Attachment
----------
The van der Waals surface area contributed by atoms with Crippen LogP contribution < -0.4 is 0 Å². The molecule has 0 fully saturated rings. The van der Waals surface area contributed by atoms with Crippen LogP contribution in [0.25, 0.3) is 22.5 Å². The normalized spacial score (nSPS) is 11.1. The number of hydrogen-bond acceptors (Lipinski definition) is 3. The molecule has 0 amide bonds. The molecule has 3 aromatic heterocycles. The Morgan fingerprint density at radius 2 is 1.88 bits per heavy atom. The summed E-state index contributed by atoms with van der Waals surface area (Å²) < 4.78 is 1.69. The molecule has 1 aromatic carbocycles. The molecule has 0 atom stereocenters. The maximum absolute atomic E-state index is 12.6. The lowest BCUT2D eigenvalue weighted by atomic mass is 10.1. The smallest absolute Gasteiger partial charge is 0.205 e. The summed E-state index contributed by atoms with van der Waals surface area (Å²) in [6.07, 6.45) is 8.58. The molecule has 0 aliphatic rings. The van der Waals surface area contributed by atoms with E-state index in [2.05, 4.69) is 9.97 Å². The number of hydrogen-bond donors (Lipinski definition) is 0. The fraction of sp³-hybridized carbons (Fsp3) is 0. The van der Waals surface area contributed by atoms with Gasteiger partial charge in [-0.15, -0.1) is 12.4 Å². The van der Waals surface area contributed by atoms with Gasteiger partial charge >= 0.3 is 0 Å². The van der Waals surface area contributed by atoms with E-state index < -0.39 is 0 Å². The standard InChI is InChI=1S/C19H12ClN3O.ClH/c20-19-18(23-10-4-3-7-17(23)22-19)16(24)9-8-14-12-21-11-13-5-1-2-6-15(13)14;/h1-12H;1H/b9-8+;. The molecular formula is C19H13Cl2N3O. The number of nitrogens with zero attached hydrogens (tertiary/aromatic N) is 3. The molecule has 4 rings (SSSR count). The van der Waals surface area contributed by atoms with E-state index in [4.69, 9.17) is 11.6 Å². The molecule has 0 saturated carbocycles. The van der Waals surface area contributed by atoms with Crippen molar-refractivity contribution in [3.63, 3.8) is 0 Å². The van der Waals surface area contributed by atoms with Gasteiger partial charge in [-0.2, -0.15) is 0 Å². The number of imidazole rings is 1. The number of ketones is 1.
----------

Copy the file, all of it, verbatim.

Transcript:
The van der Waals surface area contributed by atoms with Crippen LogP contribution < -0.4 is 0 Å². The molecule has 0 fully saturated rings. The van der Waals surface area contributed by atoms with Crippen LogP contribution in [0.25, 0.3) is 22.5 Å². The normalized spacial score (nSPS) is 11.1. The number of hydrogen-bond acceptors (Lipinski definition) is 3. The molecule has 0 amide bonds. The molecule has 3 aromatic heterocycles. The Morgan fingerprint density at radius 2 is 1.88 bits per heavy atom. The summed E-state index contributed by atoms with van der Waals surface area (Å²) < 4.78 is 1.69. The molecule has 1 aromatic carbocycles. The molecule has 0 atom stereocenters. The maximum absolute atomic E-state index is 12.6. The lowest BCUT2D eigenvalue weighted by atomic mass is 10.1. The smallest absolute Gasteiger partial charge is 0.205 e. The summed E-state index contributed by atoms with van der Waals surface area (Å²) in [6.07, 6.45) is 8.58. The molecule has 0 aliphatic rings. The van der Waals surface area contributed by atoms with E-state index in [2.05, 4.69) is 9.97 Å². The number of hydrogen-bond donors (Lipinski definition) is 0. The fraction of sp³-hybridized carbons (Fsp3) is 0. The van der Waals surface area contributed by atoms with Gasteiger partial charge in [-0.15, -0.1) is 12.4 Å². The van der Waals surface area contributed by atoms with Gasteiger partial charge >= 0.3 is 0 Å². The van der Waals surface area contributed by atoms with E-state index < -0.39 is 0 Å². The standard InChI is InChI=1S/C19H12ClN3O.ClH/c20-19-18(23-10-4-3-7-17(23)22-19)16(24)9-8-14-12-21-11-13-5-1-2-6-15(13)14;/h1-12H;1H/b9-8+;. The molecular formula is C19H13Cl2N3O. The number of nitrogens with zero attached hydrogens (tertiary/aromatic N) is 3. The molecule has 4 rings (SSSR count). The van der Waals surface area contributed by atoms with E-state index in [4.69, 9.17) is 11.6 Å². The molecule has 0 saturated carbocycles. The van der Waals surface area contributed by atoms with Crippen molar-refractivity contribution in [3.63, 3.8) is 0 Å². The van der Waals surface area contributed by atoms with Gasteiger partial charge in [-0.2, -0.15) is 0 Å². The number of imidazole rings is 1. The number of ketones is 1.